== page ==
Plans in place to host inaugural Mud Fest in Grand Falls-Windsor
If everything goes according to plan, mud will frantically fling from truck, ATV and dirt bike tires in early June in Grand Falls-Windsor.
That was the goal from a meeting at the Mount Peyton Hotel Apr. 2 to discuss the inaugural Mud Fest event, which organizers hope will take place June 6-7 at the site of a future lagoon near Scott Avenue.
The meeting, which was hosted by the town’s development officer, Gary Hennessey, drew just over a dozen people.
However, according to Hennessey, discussions about the event got started long before last week.
“We had some informal discussions over the winter about it, and we got together a few months ago to talk about it more seriously. About three weeks ago we had a small meeting at the Joe Byrne with people who were interested in seeing this come together.”
Hennessey said even though there was just a small group of people at the recent meeting, others have indicated interest and let him know they wouldn’t be able to attend the meeting.
Hennessey seemed optimistic that the event would not only go ahead in June, but that it would also thrive and at least match the Muddin’ Mayhem event that was part of Quad-A-Palooza event in Gander last September.
That was strictly an ATV event and Jamie Marshall, who participated in the Gander event, believes Mud Fest can do a few things differently to separate itself from Muddin’ Mayhem and Quad-A-Palooza.
In fact, Marshall was the person who approached Hennessey about hosting Mud Fest.
“I love the outdoors and wanted to try and get something else going here that would bring people in from the St. John’s area and everywhere across the province.
“We would like to try and expand from just quads, and push it to include trucks and dirt bikes, and add different elements to it.”
Along with including trucks and dirt bikes, other ideas were discussed at the Apr. 2 meeting, including having a dragging competition, strap towing (tug-of-war), and a safety training session.
Hennessey frantically wrote down the ideas as they were being discussed, and believes the proper ingredients are in place to put off one of the dirtiest events central Newfoundland has ever seen.
“We’re looking at this as an annual event. We’re looking at this to compliment the Gander event because Gander’s is in September. We absolutely think there’s room for it and we can showcase the two largest communities in central, and central Newfoundland as a whole.
“We want to put ourselves on the map with Mud Fest as another reason to come to Grand Falls-Windsor.”
He pointed out the town has put itself on the map with the Salmon Festival and he believes it can become renowned with in the same way with the ATV/truck/dirt bike event.
“In the middle of July, all you have to say is ‘Salmon Festival’, and it’s getting to the point where all of Atlantic Canada thinks of Grand Falls-Windsor. At some point - and we’re only in the infancy stages and haven’t even had the event yet - five or six years down the road when you mention Mud Fest, we want people to say they can’t wait to get to Grand Falls-Windsor.”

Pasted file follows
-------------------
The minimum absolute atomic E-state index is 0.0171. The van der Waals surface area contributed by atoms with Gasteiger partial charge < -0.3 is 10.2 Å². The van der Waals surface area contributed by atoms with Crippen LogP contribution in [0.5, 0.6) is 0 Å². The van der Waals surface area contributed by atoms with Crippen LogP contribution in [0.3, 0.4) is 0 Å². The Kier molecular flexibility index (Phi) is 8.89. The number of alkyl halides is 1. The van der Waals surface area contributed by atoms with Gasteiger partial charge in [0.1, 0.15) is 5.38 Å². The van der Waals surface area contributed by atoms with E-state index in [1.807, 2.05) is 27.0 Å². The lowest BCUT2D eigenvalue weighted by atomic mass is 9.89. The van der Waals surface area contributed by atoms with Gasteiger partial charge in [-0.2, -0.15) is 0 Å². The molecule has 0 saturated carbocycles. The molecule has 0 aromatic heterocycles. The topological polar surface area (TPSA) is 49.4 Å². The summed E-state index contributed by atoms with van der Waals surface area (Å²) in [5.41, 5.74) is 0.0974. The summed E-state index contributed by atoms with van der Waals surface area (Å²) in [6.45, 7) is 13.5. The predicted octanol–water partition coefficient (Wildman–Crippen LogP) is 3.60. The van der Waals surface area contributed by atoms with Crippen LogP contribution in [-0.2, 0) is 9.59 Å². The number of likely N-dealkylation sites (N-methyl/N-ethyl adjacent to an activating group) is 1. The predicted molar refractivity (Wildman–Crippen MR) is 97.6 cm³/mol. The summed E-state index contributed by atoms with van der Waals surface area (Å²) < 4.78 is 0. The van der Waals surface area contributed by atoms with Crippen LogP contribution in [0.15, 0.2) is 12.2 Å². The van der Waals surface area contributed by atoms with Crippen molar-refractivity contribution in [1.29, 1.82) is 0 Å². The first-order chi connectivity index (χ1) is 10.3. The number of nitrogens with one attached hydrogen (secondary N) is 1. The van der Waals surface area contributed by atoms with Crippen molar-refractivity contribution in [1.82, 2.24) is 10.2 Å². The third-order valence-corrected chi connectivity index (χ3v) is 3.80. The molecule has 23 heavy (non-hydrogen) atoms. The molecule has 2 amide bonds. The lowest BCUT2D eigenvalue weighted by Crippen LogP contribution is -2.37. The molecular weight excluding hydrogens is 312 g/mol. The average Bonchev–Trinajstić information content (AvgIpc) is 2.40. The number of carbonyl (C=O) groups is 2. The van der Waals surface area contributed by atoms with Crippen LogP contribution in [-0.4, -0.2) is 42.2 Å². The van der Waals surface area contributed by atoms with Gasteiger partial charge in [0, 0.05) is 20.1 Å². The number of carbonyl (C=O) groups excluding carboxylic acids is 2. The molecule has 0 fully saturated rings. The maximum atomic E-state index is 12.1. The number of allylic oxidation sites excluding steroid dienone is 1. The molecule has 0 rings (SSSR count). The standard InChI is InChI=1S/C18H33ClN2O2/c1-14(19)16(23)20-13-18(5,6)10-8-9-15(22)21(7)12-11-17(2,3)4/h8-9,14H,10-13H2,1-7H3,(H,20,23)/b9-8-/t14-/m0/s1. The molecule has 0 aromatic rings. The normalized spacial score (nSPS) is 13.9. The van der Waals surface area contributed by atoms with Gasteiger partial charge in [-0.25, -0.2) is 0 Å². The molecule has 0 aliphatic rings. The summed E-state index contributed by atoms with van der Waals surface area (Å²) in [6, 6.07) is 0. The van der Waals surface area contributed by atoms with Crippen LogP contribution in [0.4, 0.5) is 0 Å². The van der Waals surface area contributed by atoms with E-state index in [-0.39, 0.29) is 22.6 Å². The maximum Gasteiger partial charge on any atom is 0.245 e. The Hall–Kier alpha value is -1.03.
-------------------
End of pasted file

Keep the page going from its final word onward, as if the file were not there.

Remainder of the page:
Marshall and many others hope the event is as successful as Hennessey believes it can be.
In fact, Marshall said it’s entirely possible more people would be attracted to such an event than many people might think.
“I believe we would get more people here for an event like this than you think. It’s going to be a really good event, and something people won’t want to miss. Muddin’ Mayhem in Gander was a really good time ... and I can’t wait for this year, actually, because I’m going back again.”
Organizers of the Grand Falls-Windsor event will have to overcome a few obstacles, but Hennessey doesn’t believe that will stand in their way.
One of the major concerns expressed at the most recent meeting was proper access from local hotels to the site of the event.
Grand Falls-Windsor, unlike Gander, doesn’t have trails that run throughout the entire community. So getting to and from the Mud Fest site on an ATV will be an issue to sort out, Hennessey acknowledged.
“Because of the fact the town is going to take the lead on this, and we control or oversee the infrastructure of the town, we can make things happen that other groups prob- ably couldn’t, and in a quicker way.
“We’ll work with the our municipal police department and the RCMP, and look at ways to develop and design routes around town to get people from point A to point B.
“At the end of the day, we want people coming here, staying here, and spending money here. There’s no point in doing that if you can’t put them here. We’re going to make it happen, and it’s something we don’t think will be a big issue.”
Hennessey planned to follow up with another meeting last week with those who showed interest in the proposed event.
Come June, he hopes the site of the future lagoon, which he estimated to be about eight soccer fields long, will be absolutely plastered in mud.
“I think that site will work. It’s down by the river, which is a bonus because ... Gorge Park is right next to it and Sanger Memorial RV Park is right next to it, so it all compliments each other.
“It’s beautiful scenery, and people can go up in the woods on their quads on a Saturday morning they’re going to see things they haven’t seen before. They’re going to see nature at its best.”
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